Expansion of the Galapagos Marine Reserve would affect 60% of tuna catches within Ecuador’s Exclusive Economic Zone, says the National Fisheries Chamber
August 25, 2020 – 03:07 PM
The National Chamber of Fisheries (CNP) of Ecuador exposed, yesterday, before the Sovereignty, International Relations and Integral Security Commission of the National Assembly of Ecuador that a possible expansion of the Galapagos Marine Reserve (RMG) from 40 to 80 miles would affect “60% of the tuna catches within the Exclusive Economic Zone of Ecuador (EEZ), directly harming the national fishing sector.”
The expansion is analyzed within the framework of increasing the range where species would be protected the way they are in the archipelago, owing to the presence of fleets of foreign boats, mostly Chinese, that fish in the vicinity of Ecuador.
Bruno Leone, president of the CNP, said that the increase in the RMG “would not be a viable solution, in terms of safety,” since these fleets of ships will always seek to be at the limit of the EEZs.
“The fishing sector is the only one affected, as well as the country in its exercise of sovereignty. In addition, the creation of a marine corridor, deviating from the United Nations Convention on the Law of the Sea (Convemar) or in other instances, cede control of our sovereignty to Non-Governmental Organizations (NGOs) ”, he said.
Although the expansion of the GMR would not have the influence to stop or neutralize fleets like the Chinese, it would have the advantage of establishing a conservation and surveillance corridor between the Galapagos, Gorgona and Malpelo (Colombia), Coiba (Panama) and Cocos (Costa Rica).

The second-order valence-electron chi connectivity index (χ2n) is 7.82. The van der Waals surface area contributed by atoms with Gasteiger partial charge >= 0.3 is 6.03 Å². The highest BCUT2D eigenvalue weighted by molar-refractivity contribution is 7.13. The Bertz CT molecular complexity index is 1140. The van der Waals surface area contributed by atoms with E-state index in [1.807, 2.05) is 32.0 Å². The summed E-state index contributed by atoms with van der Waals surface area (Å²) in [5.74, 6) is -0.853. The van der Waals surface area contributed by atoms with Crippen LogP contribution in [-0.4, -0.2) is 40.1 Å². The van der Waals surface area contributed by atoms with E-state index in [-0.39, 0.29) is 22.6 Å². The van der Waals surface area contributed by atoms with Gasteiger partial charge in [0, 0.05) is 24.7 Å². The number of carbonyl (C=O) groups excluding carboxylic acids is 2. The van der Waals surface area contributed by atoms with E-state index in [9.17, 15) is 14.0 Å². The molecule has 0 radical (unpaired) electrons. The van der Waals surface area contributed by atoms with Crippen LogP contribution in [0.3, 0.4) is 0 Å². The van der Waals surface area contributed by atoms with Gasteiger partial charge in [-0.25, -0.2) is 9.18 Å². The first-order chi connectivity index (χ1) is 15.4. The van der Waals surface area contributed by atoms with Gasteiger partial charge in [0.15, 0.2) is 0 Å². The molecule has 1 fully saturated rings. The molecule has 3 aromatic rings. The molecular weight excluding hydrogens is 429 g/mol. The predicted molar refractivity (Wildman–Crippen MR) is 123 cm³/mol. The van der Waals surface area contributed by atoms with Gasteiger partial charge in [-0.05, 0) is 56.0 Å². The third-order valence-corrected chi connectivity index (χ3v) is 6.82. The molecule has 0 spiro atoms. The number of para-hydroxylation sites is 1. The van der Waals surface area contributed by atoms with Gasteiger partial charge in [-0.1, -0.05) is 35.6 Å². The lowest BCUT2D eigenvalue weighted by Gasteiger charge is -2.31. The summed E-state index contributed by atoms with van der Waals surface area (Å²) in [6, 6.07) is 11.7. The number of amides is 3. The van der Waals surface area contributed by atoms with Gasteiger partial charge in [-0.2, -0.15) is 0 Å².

These trans-frontier biological corridors are used by migratory species and are intended to contribute to the conservation of all threatened species. There would also be the option of creating a protected area within the EEZ.
Leone indicated that the solutions to this situation point to an institutional strengthening of the fishing sector, as well as agreements through the Regional Fisheries Management Organizations (RFMOs) to “require other high seas fisheries to prohibit transshipments, supply vessels and maintain observers on board”.
He requested that the Legislature generate a public policy that promotes the development of the giant squid fishery, since this is the species mostly targeted en masse by foreign fleets.
The CNP stated that Ecuador has a “strict” Aquaculture and Fishing Law that seeks to care for the marine environment and that as a union they constantly carry out actions for sustainable fishing.
Leone pointed out that CNP has implemented fishing improvement projects to reduce impacts on marine ecosystems; the release into the sea of sharks, turtles, mantas and other vulnerable species; the use of FCD (biodegradable fish concentrating devices, CDP in Spanish). Regarding the operational part, there have been: temporary (72 days) and space closures, observers on board the fleet, prohibition of transshipments in the high seas, prohibition of discards and no fishing associated with dolphins.
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